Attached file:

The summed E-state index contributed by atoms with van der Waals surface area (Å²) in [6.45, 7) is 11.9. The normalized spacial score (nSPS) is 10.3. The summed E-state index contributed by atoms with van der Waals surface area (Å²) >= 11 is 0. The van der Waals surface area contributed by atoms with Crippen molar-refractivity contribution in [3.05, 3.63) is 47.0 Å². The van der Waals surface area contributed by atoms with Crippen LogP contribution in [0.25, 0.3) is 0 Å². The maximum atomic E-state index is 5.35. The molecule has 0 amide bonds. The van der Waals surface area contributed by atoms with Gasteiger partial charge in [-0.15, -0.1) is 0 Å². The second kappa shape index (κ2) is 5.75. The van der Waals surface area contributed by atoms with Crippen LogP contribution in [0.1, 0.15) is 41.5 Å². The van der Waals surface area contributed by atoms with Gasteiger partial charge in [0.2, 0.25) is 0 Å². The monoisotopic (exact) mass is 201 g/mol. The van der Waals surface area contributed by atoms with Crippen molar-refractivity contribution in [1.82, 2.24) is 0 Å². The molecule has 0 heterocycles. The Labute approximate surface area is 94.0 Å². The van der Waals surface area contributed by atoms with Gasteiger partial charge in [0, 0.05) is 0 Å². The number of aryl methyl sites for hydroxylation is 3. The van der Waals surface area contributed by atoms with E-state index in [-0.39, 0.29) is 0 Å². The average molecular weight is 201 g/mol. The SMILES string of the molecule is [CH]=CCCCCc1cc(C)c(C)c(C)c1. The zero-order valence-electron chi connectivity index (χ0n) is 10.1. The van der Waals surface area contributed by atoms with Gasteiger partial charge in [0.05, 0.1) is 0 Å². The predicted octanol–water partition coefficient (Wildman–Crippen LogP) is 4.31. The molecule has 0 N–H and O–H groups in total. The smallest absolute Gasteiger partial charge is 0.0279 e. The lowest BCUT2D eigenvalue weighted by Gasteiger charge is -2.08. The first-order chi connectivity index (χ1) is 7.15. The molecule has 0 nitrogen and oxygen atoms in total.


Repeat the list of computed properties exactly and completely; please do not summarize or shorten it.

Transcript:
The summed E-state index contributed by atoms with van der Waals surface area (Å²) in [6.45, 7) is 11.9. The normalized spacial score (nSPS) is 10.3. The summed E-state index contributed by atoms with van der Waals surface area (Å²) >= 11 is 0. The van der Waals surface area contributed by atoms with Crippen molar-refractivity contribution in [3.05, 3.63) is 47.0 Å². The van der Waals surface area contributed by atoms with Crippen LogP contribution in [0.25, 0.3) is 0 Å². The maximum atomic E-state index is 5.35. The molecule has 0 amide bonds. The van der Waals surface area contributed by atoms with Gasteiger partial charge in [-0.15, -0.1) is 0 Å². The second kappa shape index (κ2) is 5.75. The van der Waals surface area contributed by atoms with Crippen LogP contribution in [0.1, 0.15) is 41.5 Å². The van der Waals surface area contributed by atoms with Gasteiger partial charge in [0.2, 0.25) is 0 Å². The monoisotopic (exact) mass is 201 g/mol. The van der Waals surface area contributed by atoms with Crippen molar-refractivity contribution in [1.82, 2.24) is 0 Å². The molecule has 0 heterocycles. The Labute approximate surface area is 94.0 Å². The van der Waals surface area contributed by atoms with Gasteiger partial charge in [0, 0.05) is 0 Å². The number of aryl methyl sites for hydroxylation is 3. The van der Waals surface area contributed by atoms with E-state index in [-0.39, 0.29) is 0 Å². The average molecular weight is 201 g/mol. The SMILES string of the molecule is [CH]=CCCCCc1cc(C)c(C)c(C)c1. The zero-order valence-electron chi connectivity index (χ0n) is 10.1. The van der Waals surface area contributed by atoms with Gasteiger partial charge in [0.05, 0.1) is 0 Å². The predicted octanol–water partition coefficient (Wildman–Crippen LogP) is 4.31. The molecule has 0 N–H and O–H groups in total. The smallest absolute Gasteiger partial charge is 0.0279 e. The lowest BCUT2D eigenvalue weighted by Gasteiger charge is -2.08. The first-order chi connectivity index (χ1) is 7.15. The molecule has 0 nitrogen and oxygen atoms in total.